On November 16, the signatories to the Rome Statute of the International Criminal Court will come together for the 15th session of the Assembly of States Parties, and for the first time they’ll have to face defections. In a matter of weeks three states withdrew from the ICC after being signatories to the Rome Statute for more than a decade.
On October 12, Burundi’s parliament adopted with an overwhelming vote a law on the withdrawal of the country from the Rome Statute. On October 19, South Africa’s Foreign Minister Maite Nkoana-Mashabane signed an “Instrument of Withdrawal“. And Gambia, from where the current ICC Prosecutor Fatou Bensouda hails, jumped on the bandwagon by declaring its decision to withdraw on October 26.
Unsurprisingly, this latest development has unleashed a fierce debate, largely cast in black and white terms as a struggle between good and evil, between those supporting justice those seeking impunity.
Amnesty International decried South Africa’s announcement as “deep betrayal of millions of victims worldwide”. Ban Ki-moon, the UN Secretary-General, questioned the commitment of Burundi, South Africa and the Gambia to justice.
Beyond the black and white
While these sentiments are understandable, we should not forget that major powers such as China, Russia and the United States have refused to become ICC members. The discussion on the three withdrawals should not be reduced to a black-and-white choice between justice and impunity.
The withdrawals are not a rejection of the ICC in its entirety, or even less so of the ideals of international justice. Instead they are a reaction to the structural flaws underlying the international legal order which, as it stands, now looks more like an Orwellian animal farm, where some are “more equal” than others.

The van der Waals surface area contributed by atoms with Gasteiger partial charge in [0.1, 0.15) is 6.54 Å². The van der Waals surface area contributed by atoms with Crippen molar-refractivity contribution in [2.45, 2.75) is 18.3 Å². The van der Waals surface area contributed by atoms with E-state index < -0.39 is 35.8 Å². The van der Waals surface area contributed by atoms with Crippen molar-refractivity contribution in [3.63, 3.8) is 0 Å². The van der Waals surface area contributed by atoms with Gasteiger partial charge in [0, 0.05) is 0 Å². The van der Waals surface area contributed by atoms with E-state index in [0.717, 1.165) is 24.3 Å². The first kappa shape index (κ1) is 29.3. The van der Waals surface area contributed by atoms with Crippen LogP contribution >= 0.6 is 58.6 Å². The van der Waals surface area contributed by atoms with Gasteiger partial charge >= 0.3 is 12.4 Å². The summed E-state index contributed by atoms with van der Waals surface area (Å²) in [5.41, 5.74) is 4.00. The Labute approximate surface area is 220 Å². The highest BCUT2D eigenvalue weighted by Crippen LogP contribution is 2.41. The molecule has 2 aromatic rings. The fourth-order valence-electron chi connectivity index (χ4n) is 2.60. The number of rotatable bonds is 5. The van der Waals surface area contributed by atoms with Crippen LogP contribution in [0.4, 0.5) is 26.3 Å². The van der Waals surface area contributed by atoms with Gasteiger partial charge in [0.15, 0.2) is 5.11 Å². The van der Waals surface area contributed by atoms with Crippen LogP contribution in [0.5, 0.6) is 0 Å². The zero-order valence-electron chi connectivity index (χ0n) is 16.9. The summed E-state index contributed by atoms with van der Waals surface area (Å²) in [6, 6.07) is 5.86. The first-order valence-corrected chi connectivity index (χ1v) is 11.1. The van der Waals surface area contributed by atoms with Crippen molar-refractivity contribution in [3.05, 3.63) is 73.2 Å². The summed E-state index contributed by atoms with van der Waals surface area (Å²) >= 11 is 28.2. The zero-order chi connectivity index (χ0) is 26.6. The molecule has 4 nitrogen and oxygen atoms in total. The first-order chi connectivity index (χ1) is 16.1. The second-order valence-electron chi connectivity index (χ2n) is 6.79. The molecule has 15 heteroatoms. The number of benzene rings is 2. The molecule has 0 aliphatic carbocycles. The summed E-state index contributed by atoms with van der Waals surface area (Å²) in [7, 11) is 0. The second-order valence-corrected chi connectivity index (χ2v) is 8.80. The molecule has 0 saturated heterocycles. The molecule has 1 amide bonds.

It is a legal order characterised, as the academic Amy Niang put it, by “the absence of a moral equivalence in the implementation of legal principles across all countries regardless of size and political and economic endowment”. It maintains a status quo where “might is right”.
The ICC has been made to reinforce and entrench the Orwellian animal farm character of the system by vesting the veto-holding members of the UN Security Council with the power to refer situations in some countries to the ICC, while shielding themselves – or close allies – from scrutiny of the court.
The withdrawals relate to concerns raised over the years on how the ICC has gone about implementing its mandate in Africa. In this regard, the first concern is about the launching of prosecutions during ongoing armed conflicts where mediation efforts are under way.
In its Instrument of Withdrawal, South Africa stated that it “has found that its obligations with respect to the peaceful resolution of conflicts at times are incompatible with the interpretation given by the International Criminal Court of obligations contained in the Rome Statute of the International Criminal Court.”
An ICC agenda?
Related to this is also the concern around the prosecution of sitting heads of state and governments. In the context of Sudan and Ivory Coast, this is seen as attempt at regime change in the name of pursuing the ICC’s agenda of prosecutorial justice or as a breach of the sovereign electoral choice of citizens in the case of Kenya.
The decision of the African Union extraordinary summit in 2013 was not to initiate or continue prosecution of heads of state or government during their term of office to avoid politicisation and avoid fear of the ICC being used to effect regime change (PDF).
The issue of temporal immunity came out clearly in South Africa’s withdrawal. Its Minister of Justice Michael Masutha argued that the “implementation of the Rome Statute of the International Criminal Court Act, 2002, is in conflict and inconsistent with the provisions of the Diplomatic Immunities and Privileges Act, 2001.”
While there is no agreement on mass withdrawal, South Africa, Burundi, and Gambia are unlikely to be the only African states to leave the ICC. Uganda, Chad, Kenya and Namibia are also considering their withdrawal.
The ICC’s battered relationship with Africa is on the verge of breaking. But the current crisis might turn out to be an opportunity for inclusive discussion and change.
Demands for immunity for serving heads of state and the taking into account of reconciliation efforts before prosecution have been voiced before. Perhaps this time the ASP will give these concerns due hearing and curb further withdrawals and the longstanding fierce opposition from many African states.
Solomon Ayele Dersso is a senior legal scholar and an analyst on Africa and African Union affairs.
The views expressed in this article are the author’s own and do not necessarily reflect Al Jazeera’s editorial policy.